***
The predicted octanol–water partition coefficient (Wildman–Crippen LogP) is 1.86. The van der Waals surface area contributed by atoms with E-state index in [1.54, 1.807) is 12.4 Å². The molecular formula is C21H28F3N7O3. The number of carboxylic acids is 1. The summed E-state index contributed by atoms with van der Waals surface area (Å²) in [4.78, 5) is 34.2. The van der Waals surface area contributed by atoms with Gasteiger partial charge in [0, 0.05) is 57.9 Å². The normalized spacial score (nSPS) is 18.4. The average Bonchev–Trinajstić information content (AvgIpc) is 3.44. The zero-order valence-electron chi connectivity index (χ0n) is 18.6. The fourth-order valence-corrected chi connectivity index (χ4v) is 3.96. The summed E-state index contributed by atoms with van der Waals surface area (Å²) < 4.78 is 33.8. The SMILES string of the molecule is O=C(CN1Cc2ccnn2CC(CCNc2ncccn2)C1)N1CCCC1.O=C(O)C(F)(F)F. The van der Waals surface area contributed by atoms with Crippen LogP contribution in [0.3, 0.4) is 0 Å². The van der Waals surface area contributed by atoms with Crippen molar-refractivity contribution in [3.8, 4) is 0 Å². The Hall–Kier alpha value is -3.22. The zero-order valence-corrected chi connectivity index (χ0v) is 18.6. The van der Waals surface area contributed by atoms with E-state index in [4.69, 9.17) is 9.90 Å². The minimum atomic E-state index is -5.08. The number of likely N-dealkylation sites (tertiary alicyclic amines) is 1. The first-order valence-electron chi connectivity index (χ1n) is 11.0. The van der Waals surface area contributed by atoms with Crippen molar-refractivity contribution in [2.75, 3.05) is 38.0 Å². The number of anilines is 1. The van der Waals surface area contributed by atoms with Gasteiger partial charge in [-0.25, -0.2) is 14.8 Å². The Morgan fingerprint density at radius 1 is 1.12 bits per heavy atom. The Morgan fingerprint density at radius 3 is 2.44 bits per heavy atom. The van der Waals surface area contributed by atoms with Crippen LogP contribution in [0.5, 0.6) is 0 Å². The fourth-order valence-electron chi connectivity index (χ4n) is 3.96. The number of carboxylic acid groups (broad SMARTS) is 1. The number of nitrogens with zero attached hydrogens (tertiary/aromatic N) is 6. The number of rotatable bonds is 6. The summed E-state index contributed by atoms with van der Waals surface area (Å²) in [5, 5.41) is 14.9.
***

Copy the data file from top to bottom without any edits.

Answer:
The predicted octanol–water partition coefficient (Wildman–Crippen LogP) is 1.86. The van der Waals surface area contributed by atoms with E-state index in [1.54, 1.807) is 12.4 Å². The molecular formula is C21H28F3N7O3. The number of carboxylic acids is 1. The summed E-state index contributed by atoms with van der Waals surface area (Å²) in [4.78, 5) is 34.2. The van der Waals surface area contributed by atoms with Gasteiger partial charge in [0, 0.05) is 57.9 Å². The normalized spacial score (nSPS) is 18.4. The average Bonchev–Trinajstić information content (AvgIpc) is 3.44. The zero-order valence-electron chi connectivity index (χ0n) is 18.6. The fourth-order valence-corrected chi connectivity index (χ4v) is 3.96. The summed E-state index contributed by atoms with van der Waals surface area (Å²) < 4.78 is 33.8. The SMILES string of the molecule is O=C(CN1Cc2ccnn2CC(CCNc2ncccn2)C1)N1CCCC1.O=C(O)C(F)(F)F. The van der Waals surface area contributed by atoms with Crippen LogP contribution in [0.3, 0.4) is 0 Å². The van der Waals surface area contributed by atoms with Crippen molar-refractivity contribution in [3.8, 4) is 0 Å². The Hall–Kier alpha value is -3.22. The zero-order valence-corrected chi connectivity index (χ0v) is 18.6. The van der Waals surface area contributed by atoms with E-state index in [4.69, 9.17) is 9.90 Å². The minimum atomic E-state index is -5.08. The number of likely N-dealkylation sites (tertiary alicyclic amines) is 1. The first-order valence-electron chi connectivity index (χ1n) is 11.0. The van der Waals surface area contributed by atoms with Crippen molar-refractivity contribution in [2.75, 3.05) is 38.0 Å². The number of anilines is 1. The van der Waals surface area contributed by atoms with Gasteiger partial charge in [-0.25, -0.2) is 14.8 Å². The Morgan fingerprint density at radius 1 is 1.12 bits per heavy atom. The Morgan fingerprint density at radius 3 is 2.44 bits per heavy atom. The van der Waals surface area contributed by atoms with Crippen LogP contribution in [0.5, 0.6) is 0 Å². The fourth-order valence-electron chi connectivity index (χ4n) is 3.96. The number of carboxylic acid groups (broad SMARTS) is 1. The number of nitrogens with zero attached hydrogens (tertiary/aromatic N) is 6. The number of rotatable bonds is 6. The summed E-state index contributed by atoms with van der Waals surface area (Å²) in [5, 5.41) is 14.9.